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I know that, in general, there is a difference in strictness between the two categories of protective measures, but am having difficulty in explaining the difference between the two.

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Gezeira means the rabbis prohibited specific acts that could likely lead to Torah prohibitions -- e.g. if you're reading by the light of a low-quality candle, you may forget yourself and play with it to get better light.

Shvus are categories of activity -- such as "business transactions" and "healing" that the rabbis banned. There had to be a technical clothesline on which they could be hung, e.g. "we banned all business transactions as they may lead you to write", "we banned all medicine [unless for the seriously ill] as it may lead you to grind herbs", but it appears that the broader spirit of Shabbos came into play to a significant degree. It wouldn't be a day of holy rest if you were overwhelmed with business transactions (even if you didn't technically write anything) or obsessing with every proposed cure in the book over your slightly sore pinky toe. So they banned the whole category. (Even forms of medicine that have nothing to do with herbs -- let's say something like traction. They banned the whole category called "medicine.") Halachically, a shvus is generally stronger than a gezeira, e.g. there are circumstances that will override a gezeira but not a shvus. This makes sense when you think about it -- if I remember not to play with the candle, a shabbos where I read is still shabbos. But a shabbos where I'm negotiating stocks is not "remembering the day to keep it holy."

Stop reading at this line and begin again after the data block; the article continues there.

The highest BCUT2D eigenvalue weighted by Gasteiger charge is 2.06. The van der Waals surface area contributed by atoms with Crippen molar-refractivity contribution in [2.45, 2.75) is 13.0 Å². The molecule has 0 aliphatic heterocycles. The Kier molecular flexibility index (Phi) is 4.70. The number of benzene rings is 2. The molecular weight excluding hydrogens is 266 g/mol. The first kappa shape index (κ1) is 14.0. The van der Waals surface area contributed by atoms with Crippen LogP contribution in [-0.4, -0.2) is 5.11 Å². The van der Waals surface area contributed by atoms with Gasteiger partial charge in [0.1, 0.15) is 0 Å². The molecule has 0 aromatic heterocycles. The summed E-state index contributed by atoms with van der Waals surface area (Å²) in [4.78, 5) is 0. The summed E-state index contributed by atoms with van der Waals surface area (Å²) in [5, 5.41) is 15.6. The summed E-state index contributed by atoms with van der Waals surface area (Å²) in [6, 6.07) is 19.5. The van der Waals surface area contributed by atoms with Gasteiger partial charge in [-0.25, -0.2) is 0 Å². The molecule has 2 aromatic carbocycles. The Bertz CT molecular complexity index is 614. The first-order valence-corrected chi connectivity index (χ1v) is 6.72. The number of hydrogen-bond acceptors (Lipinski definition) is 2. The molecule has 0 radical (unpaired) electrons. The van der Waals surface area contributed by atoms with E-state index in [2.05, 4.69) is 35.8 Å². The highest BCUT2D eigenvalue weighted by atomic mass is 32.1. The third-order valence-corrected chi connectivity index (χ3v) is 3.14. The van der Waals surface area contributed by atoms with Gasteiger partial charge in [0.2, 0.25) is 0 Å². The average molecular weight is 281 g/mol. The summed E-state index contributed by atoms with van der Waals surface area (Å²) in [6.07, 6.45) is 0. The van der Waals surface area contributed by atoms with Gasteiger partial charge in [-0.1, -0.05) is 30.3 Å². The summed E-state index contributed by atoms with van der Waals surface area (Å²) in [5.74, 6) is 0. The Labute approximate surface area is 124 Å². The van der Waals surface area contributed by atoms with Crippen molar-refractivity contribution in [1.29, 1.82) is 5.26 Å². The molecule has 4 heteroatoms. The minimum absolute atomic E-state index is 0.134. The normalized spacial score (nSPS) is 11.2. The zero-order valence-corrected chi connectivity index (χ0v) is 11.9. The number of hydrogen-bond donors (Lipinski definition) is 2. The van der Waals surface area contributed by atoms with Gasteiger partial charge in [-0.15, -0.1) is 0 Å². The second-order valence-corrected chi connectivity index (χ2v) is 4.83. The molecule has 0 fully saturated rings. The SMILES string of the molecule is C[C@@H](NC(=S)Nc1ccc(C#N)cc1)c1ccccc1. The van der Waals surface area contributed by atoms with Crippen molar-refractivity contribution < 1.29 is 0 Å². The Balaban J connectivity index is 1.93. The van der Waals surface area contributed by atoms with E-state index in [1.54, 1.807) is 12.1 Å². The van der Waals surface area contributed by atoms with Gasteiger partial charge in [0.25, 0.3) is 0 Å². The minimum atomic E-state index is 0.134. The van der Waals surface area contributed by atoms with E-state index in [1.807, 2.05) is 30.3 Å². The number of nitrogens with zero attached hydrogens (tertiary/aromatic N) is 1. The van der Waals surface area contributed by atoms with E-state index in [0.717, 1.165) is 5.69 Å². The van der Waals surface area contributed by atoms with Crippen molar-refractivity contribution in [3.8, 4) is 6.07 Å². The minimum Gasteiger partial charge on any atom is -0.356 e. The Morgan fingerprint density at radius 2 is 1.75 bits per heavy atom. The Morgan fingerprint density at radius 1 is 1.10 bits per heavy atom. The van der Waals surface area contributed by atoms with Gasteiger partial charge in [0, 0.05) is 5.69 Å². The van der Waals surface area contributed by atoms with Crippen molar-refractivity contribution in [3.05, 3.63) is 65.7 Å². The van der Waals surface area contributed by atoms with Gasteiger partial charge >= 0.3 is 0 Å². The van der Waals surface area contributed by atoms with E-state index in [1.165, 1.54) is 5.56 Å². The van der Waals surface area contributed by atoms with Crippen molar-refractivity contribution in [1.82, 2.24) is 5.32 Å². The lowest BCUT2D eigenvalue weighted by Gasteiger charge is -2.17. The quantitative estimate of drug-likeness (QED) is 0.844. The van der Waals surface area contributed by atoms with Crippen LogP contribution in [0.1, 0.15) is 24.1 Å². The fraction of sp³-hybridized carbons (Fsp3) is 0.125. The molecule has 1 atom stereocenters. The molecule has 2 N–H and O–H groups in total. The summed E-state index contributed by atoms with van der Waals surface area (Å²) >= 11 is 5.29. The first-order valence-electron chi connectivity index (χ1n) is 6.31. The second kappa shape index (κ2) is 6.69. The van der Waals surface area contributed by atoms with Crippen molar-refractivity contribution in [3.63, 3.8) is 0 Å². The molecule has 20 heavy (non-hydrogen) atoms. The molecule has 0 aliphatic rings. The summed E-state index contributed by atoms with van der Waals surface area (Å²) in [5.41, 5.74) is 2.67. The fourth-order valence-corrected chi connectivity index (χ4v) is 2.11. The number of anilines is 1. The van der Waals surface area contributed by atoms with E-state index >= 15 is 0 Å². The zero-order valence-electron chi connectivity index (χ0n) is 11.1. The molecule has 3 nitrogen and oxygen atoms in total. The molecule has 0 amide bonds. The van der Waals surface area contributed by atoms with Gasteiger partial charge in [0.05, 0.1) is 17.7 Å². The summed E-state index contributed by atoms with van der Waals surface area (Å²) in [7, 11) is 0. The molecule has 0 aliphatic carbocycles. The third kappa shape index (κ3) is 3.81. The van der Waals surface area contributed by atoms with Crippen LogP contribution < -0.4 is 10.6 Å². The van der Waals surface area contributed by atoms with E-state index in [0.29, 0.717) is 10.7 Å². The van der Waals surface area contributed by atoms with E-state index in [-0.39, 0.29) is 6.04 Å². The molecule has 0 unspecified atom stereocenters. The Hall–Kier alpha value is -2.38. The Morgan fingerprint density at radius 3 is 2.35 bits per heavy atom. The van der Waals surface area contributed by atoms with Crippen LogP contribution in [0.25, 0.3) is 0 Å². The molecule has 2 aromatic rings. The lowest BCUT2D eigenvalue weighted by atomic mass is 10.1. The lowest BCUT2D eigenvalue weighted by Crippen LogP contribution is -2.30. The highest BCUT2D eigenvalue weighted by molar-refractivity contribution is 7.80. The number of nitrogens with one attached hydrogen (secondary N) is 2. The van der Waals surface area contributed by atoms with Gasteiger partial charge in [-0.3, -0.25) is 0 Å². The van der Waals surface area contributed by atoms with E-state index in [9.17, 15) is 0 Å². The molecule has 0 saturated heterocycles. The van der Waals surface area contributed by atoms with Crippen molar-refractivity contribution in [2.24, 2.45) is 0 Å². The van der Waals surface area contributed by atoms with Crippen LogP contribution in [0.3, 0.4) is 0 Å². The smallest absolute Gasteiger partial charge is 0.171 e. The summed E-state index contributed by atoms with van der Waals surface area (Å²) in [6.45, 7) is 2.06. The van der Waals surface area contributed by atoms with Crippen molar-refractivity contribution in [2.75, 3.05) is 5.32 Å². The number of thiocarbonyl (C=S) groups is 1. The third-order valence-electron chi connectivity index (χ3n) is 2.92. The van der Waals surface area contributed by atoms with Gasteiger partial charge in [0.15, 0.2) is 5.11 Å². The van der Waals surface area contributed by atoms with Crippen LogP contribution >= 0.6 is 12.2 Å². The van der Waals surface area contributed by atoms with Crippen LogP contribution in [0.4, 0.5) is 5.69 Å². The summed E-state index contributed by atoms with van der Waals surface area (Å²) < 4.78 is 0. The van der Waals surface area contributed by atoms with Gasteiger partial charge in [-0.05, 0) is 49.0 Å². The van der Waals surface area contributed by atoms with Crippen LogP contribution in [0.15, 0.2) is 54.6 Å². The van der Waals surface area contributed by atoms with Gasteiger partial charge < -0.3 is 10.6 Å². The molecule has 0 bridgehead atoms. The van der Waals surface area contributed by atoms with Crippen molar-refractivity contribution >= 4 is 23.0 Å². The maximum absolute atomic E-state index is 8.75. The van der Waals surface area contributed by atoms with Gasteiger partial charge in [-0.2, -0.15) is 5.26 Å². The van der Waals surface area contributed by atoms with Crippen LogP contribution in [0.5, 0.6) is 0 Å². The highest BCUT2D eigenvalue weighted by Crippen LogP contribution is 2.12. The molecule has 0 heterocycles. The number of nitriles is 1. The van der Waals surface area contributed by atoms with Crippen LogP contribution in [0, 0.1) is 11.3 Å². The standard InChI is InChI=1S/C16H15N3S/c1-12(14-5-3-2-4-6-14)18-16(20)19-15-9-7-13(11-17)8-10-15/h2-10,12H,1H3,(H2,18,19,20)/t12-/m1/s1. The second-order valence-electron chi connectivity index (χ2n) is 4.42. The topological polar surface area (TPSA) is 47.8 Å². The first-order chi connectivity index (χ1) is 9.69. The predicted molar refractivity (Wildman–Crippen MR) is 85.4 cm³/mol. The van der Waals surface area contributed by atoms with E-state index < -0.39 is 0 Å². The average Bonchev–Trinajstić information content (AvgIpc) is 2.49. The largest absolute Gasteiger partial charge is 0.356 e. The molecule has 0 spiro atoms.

• +1, as this is roughly my understanding as well and you explained it very comprehensibly. But a source would much improve the answer. – msh210 Sep 15 '14 at 18:03

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